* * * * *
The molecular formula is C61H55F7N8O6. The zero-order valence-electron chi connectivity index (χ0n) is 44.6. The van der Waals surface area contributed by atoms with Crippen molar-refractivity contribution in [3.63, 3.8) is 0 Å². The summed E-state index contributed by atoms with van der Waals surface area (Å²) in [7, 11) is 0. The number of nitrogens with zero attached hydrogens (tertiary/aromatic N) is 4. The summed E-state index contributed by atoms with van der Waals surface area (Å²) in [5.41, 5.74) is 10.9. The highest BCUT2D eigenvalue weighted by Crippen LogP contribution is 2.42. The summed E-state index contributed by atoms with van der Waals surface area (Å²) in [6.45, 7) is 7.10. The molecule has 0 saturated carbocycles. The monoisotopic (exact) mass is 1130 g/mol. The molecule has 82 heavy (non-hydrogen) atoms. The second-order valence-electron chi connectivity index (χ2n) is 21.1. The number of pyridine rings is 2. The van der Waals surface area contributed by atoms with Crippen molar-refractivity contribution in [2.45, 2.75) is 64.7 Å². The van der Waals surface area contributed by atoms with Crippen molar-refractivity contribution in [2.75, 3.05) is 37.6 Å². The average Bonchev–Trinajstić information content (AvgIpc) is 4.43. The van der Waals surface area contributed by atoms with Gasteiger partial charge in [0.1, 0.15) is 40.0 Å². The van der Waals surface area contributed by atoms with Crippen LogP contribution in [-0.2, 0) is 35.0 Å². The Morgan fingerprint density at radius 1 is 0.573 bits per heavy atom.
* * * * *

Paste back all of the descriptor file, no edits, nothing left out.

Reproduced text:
The molecular formula is C61H55F7N8O6. The zero-order valence-electron chi connectivity index (χ0n) is 44.6. The van der Waals surface area contributed by atoms with Crippen molar-refractivity contribution in [3.63, 3.8) is 0 Å². The summed E-state index contributed by atoms with van der Waals surface area (Å²) in [7, 11) is 0. The number of nitrogens with zero attached hydrogens (tertiary/aromatic N) is 4. The summed E-state index contributed by atoms with van der Waals surface area (Å²) in [5.41, 5.74) is 10.9. The highest BCUT2D eigenvalue weighted by Crippen LogP contribution is 2.42. The summed E-state index contributed by atoms with van der Waals surface area (Å²) in [6.45, 7) is 7.10. The molecule has 0 saturated carbocycles. The monoisotopic (exact) mass is 1130 g/mol. The molecule has 82 heavy (non-hydrogen) atoms. The second-order valence-electron chi connectivity index (χ2n) is 21.1. The number of pyridine rings is 2. The van der Waals surface area contributed by atoms with Crippen molar-refractivity contribution in [2.45, 2.75) is 64.7 Å². The van der Waals surface area contributed by atoms with Crippen molar-refractivity contribution in [2.75, 3.05) is 37.6 Å². The average Bonchev–Trinajstić information content (AvgIpc) is 4.43. The van der Waals surface area contributed by atoms with Gasteiger partial charge in [0.1, 0.15) is 40.0 Å². The van der Waals surface area contributed by atoms with Crippen LogP contribution in [-0.2, 0) is 35.0 Å². The Morgan fingerprint density at radius 1 is 0.573 bits per heavy atom.